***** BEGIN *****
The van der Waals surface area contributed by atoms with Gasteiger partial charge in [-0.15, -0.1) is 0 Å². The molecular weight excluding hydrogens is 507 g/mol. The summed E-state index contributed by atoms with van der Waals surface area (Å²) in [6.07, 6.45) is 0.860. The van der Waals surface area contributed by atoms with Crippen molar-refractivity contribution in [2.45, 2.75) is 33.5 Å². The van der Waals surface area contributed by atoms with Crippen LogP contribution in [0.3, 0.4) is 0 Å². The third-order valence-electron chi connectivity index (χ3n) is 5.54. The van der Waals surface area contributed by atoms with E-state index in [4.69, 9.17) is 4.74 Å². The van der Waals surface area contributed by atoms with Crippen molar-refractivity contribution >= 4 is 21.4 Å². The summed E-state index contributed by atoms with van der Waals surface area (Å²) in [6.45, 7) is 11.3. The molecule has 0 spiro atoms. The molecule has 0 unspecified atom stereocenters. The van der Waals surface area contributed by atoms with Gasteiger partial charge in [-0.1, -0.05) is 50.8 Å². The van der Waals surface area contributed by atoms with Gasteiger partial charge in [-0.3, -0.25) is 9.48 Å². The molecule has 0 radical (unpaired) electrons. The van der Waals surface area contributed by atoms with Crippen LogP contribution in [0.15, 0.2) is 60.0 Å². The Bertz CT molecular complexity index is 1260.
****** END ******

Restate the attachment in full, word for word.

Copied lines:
The van der Waals surface area contributed by atoms with Gasteiger partial charge in [-0.15, -0.1) is 0 Å². The molecular weight excluding hydrogens is 507 g/mol. The summed E-state index contributed by atoms with van der Waals surface area (Å²) in [6.07, 6.45) is 0.860. The van der Waals surface area contributed by atoms with Crippen molar-refractivity contribution in [2.45, 2.75) is 33.5 Å². The van der Waals surface area contributed by atoms with Crippen LogP contribution in [0.3, 0.4) is 0 Å². The third-order valence-electron chi connectivity index (χ3n) is 5.54. The van der Waals surface area contributed by atoms with E-state index in [4.69, 9.17) is 4.74 Å². The van der Waals surface area contributed by atoms with Crippen molar-refractivity contribution >= 4 is 21.4 Å². The summed E-state index contributed by atoms with van der Waals surface area (Å²) in [6.45, 7) is 11.3. The molecule has 0 spiro atoms. The molecule has 0 unspecified atom stereocenters. The van der Waals surface area contributed by atoms with Gasteiger partial charge in [-0.1, -0.05) is 50.8 Å². The van der Waals surface area contributed by atoms with Gasteiger partial charge in [-0.3, -0.25) is 9.48 Å². The molecule has 0 radical (unpaired) electrons. The van der Waals surface area contributed by atoms with Crippen LogP contribution in [0.15, 0.2) is 60.0 Å². The Bertz CT molecular complexity index is 1260.